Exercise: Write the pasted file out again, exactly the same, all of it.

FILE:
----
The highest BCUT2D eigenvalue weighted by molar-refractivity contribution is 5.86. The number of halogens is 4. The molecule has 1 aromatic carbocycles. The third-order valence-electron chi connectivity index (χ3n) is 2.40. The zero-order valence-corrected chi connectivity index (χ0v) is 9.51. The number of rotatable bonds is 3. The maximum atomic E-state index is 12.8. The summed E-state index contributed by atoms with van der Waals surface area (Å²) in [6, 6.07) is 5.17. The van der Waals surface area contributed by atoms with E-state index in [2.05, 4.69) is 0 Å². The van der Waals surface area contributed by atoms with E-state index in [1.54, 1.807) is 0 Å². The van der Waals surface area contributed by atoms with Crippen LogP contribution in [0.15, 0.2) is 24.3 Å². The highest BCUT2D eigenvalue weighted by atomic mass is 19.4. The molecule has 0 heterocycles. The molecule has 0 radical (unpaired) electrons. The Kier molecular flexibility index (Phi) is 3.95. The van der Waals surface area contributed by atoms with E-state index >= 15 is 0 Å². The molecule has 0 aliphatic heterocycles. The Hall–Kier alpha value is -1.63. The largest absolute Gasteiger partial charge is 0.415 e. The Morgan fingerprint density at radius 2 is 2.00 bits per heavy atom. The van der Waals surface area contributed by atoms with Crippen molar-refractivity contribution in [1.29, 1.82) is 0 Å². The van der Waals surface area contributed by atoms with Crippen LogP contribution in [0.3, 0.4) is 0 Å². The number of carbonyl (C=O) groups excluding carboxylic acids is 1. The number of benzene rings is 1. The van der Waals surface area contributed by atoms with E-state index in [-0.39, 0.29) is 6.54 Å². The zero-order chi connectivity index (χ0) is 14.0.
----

The highest BCUT2D eigenvalue weighted by molar-refractivity contribution is 5.86. The number of halogens is 4. The molecule has 1 aromatic carbocycles. The third-order valence-electron chi connectivity index (χ3n) is 2.40. The zero-order valence-corrected chi connectivity index (χ0v) is 9.51. The number of rotatable bonds is 3. The maximum atomic E-state index is 12.8. The summed E-state index contributed by atoms with van der Waals surface area (Å²) in [6, 6.07) is 5.17. The van der Waals surface area contributed by atoms with E-state index in [2.05, 4.69) is 0 Å². The van der Waals surface area contributed by atoms with E-state index in [1.54, 1.807) is 0 Å². The van der Waals surface area contributed by atoms with Crippen LogP contribution in [0.15, 0.2) is 24.3 Å². The highest BCUT2D eigenvalue weighted by atomic mass is 19.4. The molecule has 0 heterocycles. The molecule has 0 radical (unpaired) electrons. The Kier molecular flexibility index (Phi) is 3.95. The van der Waals surface area contributed by atoms with E-state index >= 15 is 0 Å². The molecule has 0 aliphatic heterocycles. The Hall–Kier alpha value is -1.63. The largest absolute Gasteiger partial charge is 0.415 e. The Morgan fingerprint density at radius 2 is 2.00 bits per heavy atom. The van der Waals surface area contributed by atoms with Crippen molar-refractivity contribution in [1.29, 1.82) is 0 Å². The van der Waals surface area contributed by atoms with Crippen LogP contribution in [0.3, 0.4) is 0 Å². The number of carbonyl (C=O) groups excluding carboxylic acids is 1. The number of benzene rings is 1. The van der Waals surface area contributed by atoms with E-state index in [-0.39, 0.29) is 6.54 Å². The zero-order chi connectivity index (χ0) is 14.0.